Sick pay takes the stress out of a sick day

Margaret Kenyi, a casual disability support worker, was one of the first to sign up to the Sick Pay Guarantee

Having access to sick pay means Victoria’s casual workers no longer have to choose between going to work sick or missing out on pay.

When the Victorian Sick Pay Guarantee launched last year, thousands of casual and contract workers had access to sick and carer’s pay for the first time. It meant people in insecure work would no longer be forced to choose between going to work sick or missing out on a day’s pay.

One of the first to sign up to the nation-leading program was Margaret Kenyi, a casual disability support worker. Margaret came to Australia from Uganda with her older sister and grandma in 2005 and is now a single parent to two young boys. She thinks it’s great to have access to a financial safety net.

‘As a single parent and casual worker, if sometimes I might not be able to go to work because I’m not well, or one of my boys is not well, I’ll be able to apply for sick pay,’ she said. ‘With the children anything can happen, then you still get that payment and get bread on the table.’

Marcus Maisano is another casual worker who joined the program in its first year. The 33-year-old is working as an optical dispenser to gain practical experience while he studies optometry.

When Marcus heard about the program while he was at the Midsumma Carnival, he immediately signed up. He works closely with patients, which means he can’t go in to work when he’s sick. He also has caring responsibilities, so having access to carer’s pay has provided financial support when he’s needed to take his mother to specialist medical appointments at short notice.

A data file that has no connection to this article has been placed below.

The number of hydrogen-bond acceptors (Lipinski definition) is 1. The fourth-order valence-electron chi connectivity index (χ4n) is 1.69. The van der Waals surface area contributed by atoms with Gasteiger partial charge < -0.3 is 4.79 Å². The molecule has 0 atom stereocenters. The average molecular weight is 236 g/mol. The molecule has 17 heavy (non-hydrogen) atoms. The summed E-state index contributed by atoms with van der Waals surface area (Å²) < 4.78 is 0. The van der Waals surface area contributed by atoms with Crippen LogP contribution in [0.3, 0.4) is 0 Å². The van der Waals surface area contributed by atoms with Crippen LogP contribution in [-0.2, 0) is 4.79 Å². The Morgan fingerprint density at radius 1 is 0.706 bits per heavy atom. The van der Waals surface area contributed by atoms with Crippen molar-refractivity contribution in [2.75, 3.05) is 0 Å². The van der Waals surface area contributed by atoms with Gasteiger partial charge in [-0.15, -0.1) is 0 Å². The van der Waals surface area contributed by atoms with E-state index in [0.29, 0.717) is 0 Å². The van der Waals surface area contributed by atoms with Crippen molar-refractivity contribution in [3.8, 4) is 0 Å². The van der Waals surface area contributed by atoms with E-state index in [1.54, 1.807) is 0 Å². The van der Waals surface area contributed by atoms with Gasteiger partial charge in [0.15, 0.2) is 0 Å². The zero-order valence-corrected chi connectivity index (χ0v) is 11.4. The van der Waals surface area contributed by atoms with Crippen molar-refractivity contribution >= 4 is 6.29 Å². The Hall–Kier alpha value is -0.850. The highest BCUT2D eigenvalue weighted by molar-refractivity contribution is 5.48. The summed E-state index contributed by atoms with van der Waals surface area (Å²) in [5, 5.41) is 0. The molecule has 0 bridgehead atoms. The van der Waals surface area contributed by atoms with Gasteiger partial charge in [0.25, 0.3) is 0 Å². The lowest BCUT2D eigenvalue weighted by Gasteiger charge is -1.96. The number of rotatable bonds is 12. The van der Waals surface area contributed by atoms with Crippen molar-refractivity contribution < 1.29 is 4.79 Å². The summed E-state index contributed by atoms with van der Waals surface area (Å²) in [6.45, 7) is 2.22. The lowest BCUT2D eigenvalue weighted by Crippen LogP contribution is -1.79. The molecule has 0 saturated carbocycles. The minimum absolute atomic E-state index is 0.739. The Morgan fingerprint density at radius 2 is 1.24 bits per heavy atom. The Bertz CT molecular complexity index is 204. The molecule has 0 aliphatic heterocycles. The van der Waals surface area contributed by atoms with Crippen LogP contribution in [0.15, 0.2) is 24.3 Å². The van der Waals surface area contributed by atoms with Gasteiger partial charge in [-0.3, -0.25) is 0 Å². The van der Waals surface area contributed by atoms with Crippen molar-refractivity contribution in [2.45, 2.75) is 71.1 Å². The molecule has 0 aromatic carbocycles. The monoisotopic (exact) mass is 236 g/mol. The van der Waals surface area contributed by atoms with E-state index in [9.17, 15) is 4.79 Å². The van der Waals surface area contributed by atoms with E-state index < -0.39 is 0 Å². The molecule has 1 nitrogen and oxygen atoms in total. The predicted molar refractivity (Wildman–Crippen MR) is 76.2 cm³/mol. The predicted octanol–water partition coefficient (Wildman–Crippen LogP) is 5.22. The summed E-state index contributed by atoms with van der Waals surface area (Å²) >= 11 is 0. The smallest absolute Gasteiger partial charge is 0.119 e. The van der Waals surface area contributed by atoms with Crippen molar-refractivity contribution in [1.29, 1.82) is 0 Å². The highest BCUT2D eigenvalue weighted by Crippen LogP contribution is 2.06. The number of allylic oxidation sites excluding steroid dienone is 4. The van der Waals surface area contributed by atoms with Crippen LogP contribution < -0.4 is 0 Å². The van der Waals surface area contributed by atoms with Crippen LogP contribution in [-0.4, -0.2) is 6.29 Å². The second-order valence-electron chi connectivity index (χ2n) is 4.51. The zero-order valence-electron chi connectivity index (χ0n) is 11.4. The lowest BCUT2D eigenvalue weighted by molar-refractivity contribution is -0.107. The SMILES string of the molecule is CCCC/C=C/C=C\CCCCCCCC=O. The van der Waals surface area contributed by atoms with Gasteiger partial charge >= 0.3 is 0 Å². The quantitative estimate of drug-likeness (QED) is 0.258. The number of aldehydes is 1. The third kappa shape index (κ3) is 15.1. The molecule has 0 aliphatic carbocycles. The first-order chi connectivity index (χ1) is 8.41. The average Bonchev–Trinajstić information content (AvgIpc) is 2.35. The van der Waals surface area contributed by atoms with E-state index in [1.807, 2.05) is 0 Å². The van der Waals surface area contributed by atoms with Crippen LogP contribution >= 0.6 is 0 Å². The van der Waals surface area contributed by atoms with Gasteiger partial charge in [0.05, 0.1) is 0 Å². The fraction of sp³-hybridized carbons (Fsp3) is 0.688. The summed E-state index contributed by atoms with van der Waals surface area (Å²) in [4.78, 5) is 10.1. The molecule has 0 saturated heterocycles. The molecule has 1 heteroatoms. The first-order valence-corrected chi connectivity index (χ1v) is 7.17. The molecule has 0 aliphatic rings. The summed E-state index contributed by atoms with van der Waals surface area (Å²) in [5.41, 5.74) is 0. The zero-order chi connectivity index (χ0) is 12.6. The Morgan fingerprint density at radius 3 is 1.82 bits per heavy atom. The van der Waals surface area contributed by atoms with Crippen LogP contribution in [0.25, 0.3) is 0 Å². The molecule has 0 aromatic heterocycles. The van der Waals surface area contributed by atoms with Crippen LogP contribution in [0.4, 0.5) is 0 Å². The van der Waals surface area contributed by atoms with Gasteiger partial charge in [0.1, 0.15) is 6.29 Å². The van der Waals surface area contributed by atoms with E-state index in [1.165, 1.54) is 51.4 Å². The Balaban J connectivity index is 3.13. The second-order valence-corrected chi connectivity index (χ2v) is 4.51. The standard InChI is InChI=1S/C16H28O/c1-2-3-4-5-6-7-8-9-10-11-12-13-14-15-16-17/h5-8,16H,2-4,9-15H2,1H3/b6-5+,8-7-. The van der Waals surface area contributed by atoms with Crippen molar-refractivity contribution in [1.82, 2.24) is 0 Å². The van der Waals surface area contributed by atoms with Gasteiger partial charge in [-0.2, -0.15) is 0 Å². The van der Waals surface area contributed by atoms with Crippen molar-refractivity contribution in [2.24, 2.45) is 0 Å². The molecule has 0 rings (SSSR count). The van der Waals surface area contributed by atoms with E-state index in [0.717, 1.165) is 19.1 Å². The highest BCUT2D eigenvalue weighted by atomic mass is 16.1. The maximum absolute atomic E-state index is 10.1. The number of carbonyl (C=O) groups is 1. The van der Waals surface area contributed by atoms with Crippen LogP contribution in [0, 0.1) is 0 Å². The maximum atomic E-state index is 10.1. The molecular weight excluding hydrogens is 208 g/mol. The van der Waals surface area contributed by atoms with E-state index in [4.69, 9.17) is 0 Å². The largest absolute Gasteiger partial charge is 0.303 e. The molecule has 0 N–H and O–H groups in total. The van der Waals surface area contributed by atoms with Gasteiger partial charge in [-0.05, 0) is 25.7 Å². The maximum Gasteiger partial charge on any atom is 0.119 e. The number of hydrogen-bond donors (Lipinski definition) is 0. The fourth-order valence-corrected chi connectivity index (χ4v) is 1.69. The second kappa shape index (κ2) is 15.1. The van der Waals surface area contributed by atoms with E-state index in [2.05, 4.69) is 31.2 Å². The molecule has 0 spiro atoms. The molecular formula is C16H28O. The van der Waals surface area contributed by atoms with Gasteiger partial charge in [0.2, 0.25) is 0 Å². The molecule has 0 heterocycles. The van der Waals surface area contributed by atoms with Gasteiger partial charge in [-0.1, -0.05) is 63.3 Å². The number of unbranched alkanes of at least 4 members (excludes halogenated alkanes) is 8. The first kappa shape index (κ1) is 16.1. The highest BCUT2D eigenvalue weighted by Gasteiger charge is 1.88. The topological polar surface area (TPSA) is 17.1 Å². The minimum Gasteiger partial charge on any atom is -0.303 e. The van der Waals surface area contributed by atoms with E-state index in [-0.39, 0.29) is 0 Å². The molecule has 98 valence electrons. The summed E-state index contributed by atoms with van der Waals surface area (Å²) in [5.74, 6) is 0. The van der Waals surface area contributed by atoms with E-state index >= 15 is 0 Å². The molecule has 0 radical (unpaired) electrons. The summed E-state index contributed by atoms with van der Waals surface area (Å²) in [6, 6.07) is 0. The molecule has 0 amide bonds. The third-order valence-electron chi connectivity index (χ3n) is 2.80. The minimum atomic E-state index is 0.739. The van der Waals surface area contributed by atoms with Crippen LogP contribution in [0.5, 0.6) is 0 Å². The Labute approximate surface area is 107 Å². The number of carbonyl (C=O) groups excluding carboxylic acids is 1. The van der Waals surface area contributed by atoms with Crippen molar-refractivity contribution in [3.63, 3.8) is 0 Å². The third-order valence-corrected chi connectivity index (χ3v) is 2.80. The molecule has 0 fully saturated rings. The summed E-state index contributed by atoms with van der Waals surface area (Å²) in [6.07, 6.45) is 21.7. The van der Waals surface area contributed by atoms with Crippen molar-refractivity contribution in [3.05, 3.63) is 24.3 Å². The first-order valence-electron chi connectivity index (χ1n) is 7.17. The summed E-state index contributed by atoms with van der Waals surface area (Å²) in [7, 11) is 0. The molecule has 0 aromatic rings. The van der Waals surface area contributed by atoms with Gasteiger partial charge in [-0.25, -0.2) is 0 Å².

‘Signing up for the Sick Pay Guarantee was a no-brainer. Now when I need to take a day off, I don’t have to stress, it gives me peace of mind,’ he said.

Since the pilot launched in March 2022, more than 76,000 casual and contract workers have signed up. They work in jobs ranging from retail assistants and baristas to security guards and fast food cooks. And now, thanks to a recent program expansion, more than 400 additional jobs are eligible, including community support workers, fruit pickers, hairdressers, fitness instructors, early childhood workers, teachers’ aides and rideshare drivers.

Eligible workers who sign up can access up to 38 hours a year of sick and carer’s pay. Payments are made at the national minimum wage ($23.23 per hour as at 1 July 2023), fully funded by the Victorian Government.

The 3-year pilot program will run until 13 March 2025, providing much-needed support for casual workers like 23-year-old Esteban, who was born in Colombia and has been living in Australia for one year. Esteban is studying English during the week and working as a casual cleaner in different locations around Melbourne on weekends.

As a casual worker, Esteban doesn’t get paid leave. However, when he’s not working, he still needs to pay his bills, which can be challenging. Because he signed up for the Sick Pay Guarantee, Esteban was able to claim sick pay when he had a cold and missed a day of work.

Having access to sick pay is important to Esteban. ‘I’m grateful for the help, the Sick Pay Guarantee has helped me a lot.’

For more information and to sign up, check the Service Victoria app or visit Victorian Sick Pay Guarantee.